Using Stereophotoclinometry to Map the Solar System
The New York Times profiles Dr. Robert W. Gaskell, who is working on producing topographic maps of various planets and moons of the solar system.
Just now Dr. Gaskell is mapping all of Mercury and eight moons of Saturn. He also has a NASA contract to do part of a topographical map of Earth’s Moon, and he is working on a project to refine his model of the near-Earth asteroid Eros. He has made 12,000 overlay “maplets” of Eros from images produced by the NEAR spacecraft at the turn of the century. In all, NEAR made 160,000 digital images, and “I’m doing 1,000 at a time,” Dr. Gaskell said.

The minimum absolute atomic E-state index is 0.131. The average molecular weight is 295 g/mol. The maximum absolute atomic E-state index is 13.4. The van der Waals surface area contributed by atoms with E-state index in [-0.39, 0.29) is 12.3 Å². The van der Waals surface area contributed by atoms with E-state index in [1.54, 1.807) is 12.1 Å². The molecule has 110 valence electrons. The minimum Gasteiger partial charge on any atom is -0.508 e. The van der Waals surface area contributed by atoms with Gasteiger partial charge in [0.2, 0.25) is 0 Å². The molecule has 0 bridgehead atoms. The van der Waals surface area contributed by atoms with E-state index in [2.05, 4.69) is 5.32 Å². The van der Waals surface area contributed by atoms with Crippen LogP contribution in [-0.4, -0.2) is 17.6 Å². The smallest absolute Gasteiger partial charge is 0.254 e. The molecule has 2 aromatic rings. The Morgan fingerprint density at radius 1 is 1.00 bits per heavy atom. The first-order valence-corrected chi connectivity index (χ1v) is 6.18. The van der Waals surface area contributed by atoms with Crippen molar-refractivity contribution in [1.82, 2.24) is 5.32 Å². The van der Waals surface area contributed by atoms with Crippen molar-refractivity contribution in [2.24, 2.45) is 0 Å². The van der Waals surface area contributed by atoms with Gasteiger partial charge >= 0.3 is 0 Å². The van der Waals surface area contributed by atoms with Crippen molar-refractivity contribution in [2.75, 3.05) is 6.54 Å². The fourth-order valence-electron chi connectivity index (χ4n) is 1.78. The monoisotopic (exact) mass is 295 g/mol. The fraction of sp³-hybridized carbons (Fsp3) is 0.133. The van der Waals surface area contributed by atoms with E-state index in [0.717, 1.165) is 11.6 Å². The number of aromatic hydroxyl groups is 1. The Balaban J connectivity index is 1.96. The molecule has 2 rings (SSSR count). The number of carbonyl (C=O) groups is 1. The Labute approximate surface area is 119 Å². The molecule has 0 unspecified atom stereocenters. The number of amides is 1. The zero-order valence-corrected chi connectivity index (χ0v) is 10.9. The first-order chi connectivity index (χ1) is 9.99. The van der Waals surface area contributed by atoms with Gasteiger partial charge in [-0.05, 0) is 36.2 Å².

Dr. Gaskell calls what he does “stereophotoclinometry.” Ideally he needs at least three images of the target landscape, usually taken by an orbiting spacecraft or a probe on a flyby to another destination. Only in rare cases can telescope images provide enough detail.
The sun angle must be different for each exposure so each image shows different shadows. By comparing the shadows, the software calculates slopes, which yield the altitudes of target features. The computer solves the equation in three dimensions, producing a patchlike topographical maplet.